Archive for February 2015

Various Home Equity Loan Types

Equity release plans are becoming more and more popular for people who are looking to fund their retirement by cashing in on the value of the property they own. It is important to note that there are various plans to choose from, and not all of them are the same. By gaining a proper understanding of the advantages and potential disadvantages of each and every plan option, homeowners will be better equipped for making the right decision.

Lifetime Mortgages

This type of equity release allows the homeowner to secure a lump sum amount (tax-free) against the value of their property. The compound interest will only be due for payment upon their death or if they are to relocate to a permanent care facility. This is a particularly popular option since no monthly repayments are required. It is also a popular choice for those who wish to use their equity release to buy an additional property or pay for large-scale renovations to their home.

Drawdown Plans

These plans bear some similarities with lifetime mortgages. The most significant difference is that homeowners can access their funds in stages instead of a lump sum. This is quite a popular choice for those looking to subsidize their pension.

Enhanced Plans

These plans make it possible for the homeowner to release more funds than would ordinarily be possible. They are particularly handy when homeowners need funds to cover medical expenses.

Home Reversion Plans

This is another highly popular option since it allows homeowners to sell a portion of their home. The will still live in their home rent-free and enjoy property value increases as time passes.

Interest Payment Plans

These plans are somewhat similar to lifetime mortgages. The main difference being that homeowners can make monthly payments. These monthly payments are made in order to cover the interest rather than letting it accumulate and become payable once the plan comes to an end.

As you can see, each of the plans mentioned above has its fair share of benefits. Not every plan will suit everyone, and this is exactly why it is so important to seek independent financial advice. An independent advisor will be able to help you identify your most important needs and, with these in mind, can then suggest the best plan or plans from which you may choose. In some cases, plans can be adjusted slightly to suit your needs and it is certainly worth asking about before you sign any agreements.

How to Get Out of Debt Without Going Bankrupt

If you are serious about getting out of debt, you should have or be planning for a written monthly budget where every dollar has a purpose and a $1000 rainy day fund. If you have any other cash lying around, we are going to put it to work paying off extra on your debts, along with the cash from the newly developed income/expense gap.

There are two widely accepted methods for attacking debt. The first is to list all of your debts based on their interest rate, tackling the debt with the highest rate first. The second is to list your debts based on the size of the debt, starting with the smallest debt first. I will explain both and tell you which my personal favorite is.

Many financial advisors will correctly point out that paying off the balance that has the highest rate of interest first, is the smartest way to go. They are totally correct in that this is mathematically the soundest way to approach your debts. However debt is not just about numbers. If you are deeply in debt, interest is not your problem, the outstanding balance is.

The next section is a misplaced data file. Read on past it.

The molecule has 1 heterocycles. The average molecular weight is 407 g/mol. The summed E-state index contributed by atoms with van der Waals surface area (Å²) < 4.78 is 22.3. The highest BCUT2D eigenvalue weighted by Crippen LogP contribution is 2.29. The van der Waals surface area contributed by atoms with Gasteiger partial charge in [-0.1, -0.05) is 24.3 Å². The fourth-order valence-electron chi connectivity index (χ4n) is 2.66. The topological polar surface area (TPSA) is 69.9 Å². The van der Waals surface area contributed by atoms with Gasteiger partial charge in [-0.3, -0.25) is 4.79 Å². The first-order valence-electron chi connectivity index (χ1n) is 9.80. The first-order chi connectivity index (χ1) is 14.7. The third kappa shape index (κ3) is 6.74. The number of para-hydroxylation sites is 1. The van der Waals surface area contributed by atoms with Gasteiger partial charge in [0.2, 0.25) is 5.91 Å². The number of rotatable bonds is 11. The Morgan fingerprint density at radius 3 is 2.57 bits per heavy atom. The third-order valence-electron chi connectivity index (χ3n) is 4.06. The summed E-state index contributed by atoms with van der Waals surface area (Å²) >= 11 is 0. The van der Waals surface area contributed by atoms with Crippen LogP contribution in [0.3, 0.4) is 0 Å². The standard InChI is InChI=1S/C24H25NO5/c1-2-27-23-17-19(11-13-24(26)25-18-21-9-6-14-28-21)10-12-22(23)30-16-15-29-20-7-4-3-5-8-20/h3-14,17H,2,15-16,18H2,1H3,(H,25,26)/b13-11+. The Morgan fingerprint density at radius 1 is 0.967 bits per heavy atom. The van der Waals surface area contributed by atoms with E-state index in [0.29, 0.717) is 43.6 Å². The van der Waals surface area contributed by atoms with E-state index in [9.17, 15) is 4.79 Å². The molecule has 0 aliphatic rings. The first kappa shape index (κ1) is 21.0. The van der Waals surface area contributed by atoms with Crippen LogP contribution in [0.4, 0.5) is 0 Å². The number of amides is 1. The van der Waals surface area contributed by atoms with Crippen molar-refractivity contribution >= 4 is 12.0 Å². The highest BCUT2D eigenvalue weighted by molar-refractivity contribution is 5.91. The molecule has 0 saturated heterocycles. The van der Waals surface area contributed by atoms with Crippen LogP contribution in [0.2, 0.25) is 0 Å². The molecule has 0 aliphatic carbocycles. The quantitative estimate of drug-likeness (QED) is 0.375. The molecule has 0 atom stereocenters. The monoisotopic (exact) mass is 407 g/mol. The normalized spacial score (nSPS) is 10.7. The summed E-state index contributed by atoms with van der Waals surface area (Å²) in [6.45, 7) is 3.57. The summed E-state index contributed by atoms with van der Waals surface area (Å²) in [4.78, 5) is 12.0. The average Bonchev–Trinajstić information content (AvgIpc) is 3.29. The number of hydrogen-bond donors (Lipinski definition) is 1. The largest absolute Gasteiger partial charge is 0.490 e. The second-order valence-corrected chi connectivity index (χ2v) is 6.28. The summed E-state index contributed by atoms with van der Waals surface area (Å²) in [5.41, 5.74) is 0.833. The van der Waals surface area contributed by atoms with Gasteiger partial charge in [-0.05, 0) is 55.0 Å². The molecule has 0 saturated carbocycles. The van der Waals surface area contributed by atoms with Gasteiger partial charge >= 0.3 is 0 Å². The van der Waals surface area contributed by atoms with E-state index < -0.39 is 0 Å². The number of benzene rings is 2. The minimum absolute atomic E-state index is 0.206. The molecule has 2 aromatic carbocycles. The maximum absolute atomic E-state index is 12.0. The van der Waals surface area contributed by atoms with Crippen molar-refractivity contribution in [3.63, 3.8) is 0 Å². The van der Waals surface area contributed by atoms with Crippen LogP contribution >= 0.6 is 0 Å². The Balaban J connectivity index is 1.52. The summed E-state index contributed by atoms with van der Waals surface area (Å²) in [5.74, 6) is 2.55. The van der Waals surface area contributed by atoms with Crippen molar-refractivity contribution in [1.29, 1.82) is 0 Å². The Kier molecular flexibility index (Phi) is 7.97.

To tackle your debts based on the interest rate, you would list your debts in order with the highest interest first, then the second highest and so on. Using this method, we would pay minimum payments all debts and put any extra money towards the debt with the highest interest rate. Technically this method makes sense but it just doesn’t have the emotional kicker that you get with the debt snowball.

The debt snowball focuses on paying off the loan with the smallest outstanding balance first.

With this method we would start with the same list of debts as previously but this time they are sorted based on the outstanding balance. The smallest balance listed first then the next smallest and so on. The major benefit of this method and why I like it so much is that it allows you to get little wins under your belt. We get to concentrate all of our efforts on the little credit card and knock it out pretty quickly, and then we go to a bigger debt such as a $5000 credit card. We then feel great because we have paid off one debt; we start to believe it is possible, it can be done. Then you can tackle a medium-sized loan of $10,000 and now it doesn’t seem so bad, because if we can pay off $5,000 we can pay of $10,000 and so on. By the time we get to the $20,000 student loan, we have already paid off several debts and now $20,000 doesn’t seem like such a difficult task.

The debt snowball method is listed below.

1. List all of your debts with their name and outstanding balance.

2. Organise your debts in order of size with the smallest balance first.

3. Pay minimum payments on all but the smallest debt and put all extra cash on this smallest debt.

4. When the smallest debt is paid off take the amount that you were paying off this loan plus any extra cash and put it towards the next smallest debt, while continuing to pay minimum payments on all outstanding loans.

5. Repeat step 4 until all debts are paid off.

The major benefit with the debt snowball is the psychological boost that you get when a loan disappears. As you continue through the process the amount that you will be able to pay off is going to increase dramatically. This is the snowball effect. You start off small, keep rolling and it gets bigger and bigger.